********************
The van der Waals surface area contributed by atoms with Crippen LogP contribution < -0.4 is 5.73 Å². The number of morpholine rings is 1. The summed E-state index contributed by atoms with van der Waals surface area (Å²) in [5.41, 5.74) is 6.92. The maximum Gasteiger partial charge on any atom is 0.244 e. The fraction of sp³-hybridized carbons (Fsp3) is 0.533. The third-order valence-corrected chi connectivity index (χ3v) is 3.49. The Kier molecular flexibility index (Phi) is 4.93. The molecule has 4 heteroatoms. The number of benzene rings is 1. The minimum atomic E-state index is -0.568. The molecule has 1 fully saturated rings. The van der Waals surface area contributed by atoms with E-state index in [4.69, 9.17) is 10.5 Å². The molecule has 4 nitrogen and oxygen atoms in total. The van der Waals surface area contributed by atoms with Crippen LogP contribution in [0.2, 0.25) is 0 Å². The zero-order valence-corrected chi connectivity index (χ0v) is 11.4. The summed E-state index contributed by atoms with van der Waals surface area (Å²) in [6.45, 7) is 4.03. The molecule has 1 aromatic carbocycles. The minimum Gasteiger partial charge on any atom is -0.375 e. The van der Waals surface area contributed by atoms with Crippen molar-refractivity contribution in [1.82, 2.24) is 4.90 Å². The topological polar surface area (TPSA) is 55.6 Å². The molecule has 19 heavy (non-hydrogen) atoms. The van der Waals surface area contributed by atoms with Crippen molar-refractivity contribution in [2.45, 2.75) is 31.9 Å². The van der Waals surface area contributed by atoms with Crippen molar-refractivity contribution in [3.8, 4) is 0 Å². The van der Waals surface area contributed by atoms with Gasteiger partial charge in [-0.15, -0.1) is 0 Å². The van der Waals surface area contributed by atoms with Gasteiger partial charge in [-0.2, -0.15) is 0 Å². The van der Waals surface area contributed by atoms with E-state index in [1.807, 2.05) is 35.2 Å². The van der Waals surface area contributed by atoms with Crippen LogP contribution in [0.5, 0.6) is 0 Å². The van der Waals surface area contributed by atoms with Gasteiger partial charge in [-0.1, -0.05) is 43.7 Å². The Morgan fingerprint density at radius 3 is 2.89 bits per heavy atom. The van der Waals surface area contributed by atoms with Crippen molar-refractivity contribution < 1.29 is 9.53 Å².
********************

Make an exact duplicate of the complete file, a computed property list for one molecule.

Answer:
The van der Waals surface area contributed by atoms with Crippen LogP contribution < -0.4 is 5.73 Å². The number of morpholine rings is 1. The summed E-state index contributed by atoms with van der Waals surface area (Å²) in [5.41, 5.74) is 6.92. The maximum Gasteiger partial charge on any atom is 0.244 e. The fraction of sp³-hybridized carbons (Fsp3) is 0.533. The third-order valence-corrected chi connectivity index (χ3v) is 3.49. The Kier molecular flexibility index (Phi) is 4.93. The molecule has 4 heteroatoms. The number of benzene rings is 1. The minimum atomic E-state index is -0.568. The molecule has 1 fully saturated rings. The van der Waals surface area contributed by atoms with E-state index in [4.69, 9.17) is 10.5 Å². The molecule has 4 nitrogen and oxygen atoms in total. The van der Waals surface area contributed by atoms with Crippen LogP contribution in [0.2, 0.25) is 0 Å². The zero-order valence-corrected chi connectivity index (χ0v) is 11.4. The summed E-state index contributed by atoms with van der Waals surface area (Å²) in [6.45, 7) is 4.03. The molecule has 1 aromatic carbocycles. The minimum Gasteiger partial charge on any atom is -0.375 e. The van der Waals surface area contributed by atoms with Crippen molar-refractivity contribution in [1.82, 2.24) is 4.90 Å². The topological polar surface area (TPSA) is 55.6 Å². The molecule has 19 heavy (non-hydrogen) atoms. The van der Waals surface area contributed by atoms with Crippen molar-refractivity contribution in [2.45, 2.75) is 31.9 Å². The van der Waals surface area contributed by atoms with Crippen molar-refractivity contribution in [3.8, 4) is 0 Å². The van der Waals surface area contributed by atoms with Gasteiger partial charge in [-0.15, -0.1) is 0 Å². The van der Waals surface area contributed by atoms with Gasteiger partial charge in [-0.2, -0.15) is 0 Å². The van der Waals surface area contributed by atoms with E-state index in [1.807, 2.05) is 35.2 Å². The van der Waals surface area contributed by atoms with Crippen LogP contribution in [0.5, 0.6) is 0 Å². The van der Waals surface area contributed by atoms with Gasteiger partial charge in [-0.1, -0.05) is 43.7 Å². The Morgan fingerprint density at radius 3 is 2.89 bits per heavy atom. The van der Waals surface area contributed by atoms with Crippen molar-refractivity contribution < 1.29 is 9.53 Å².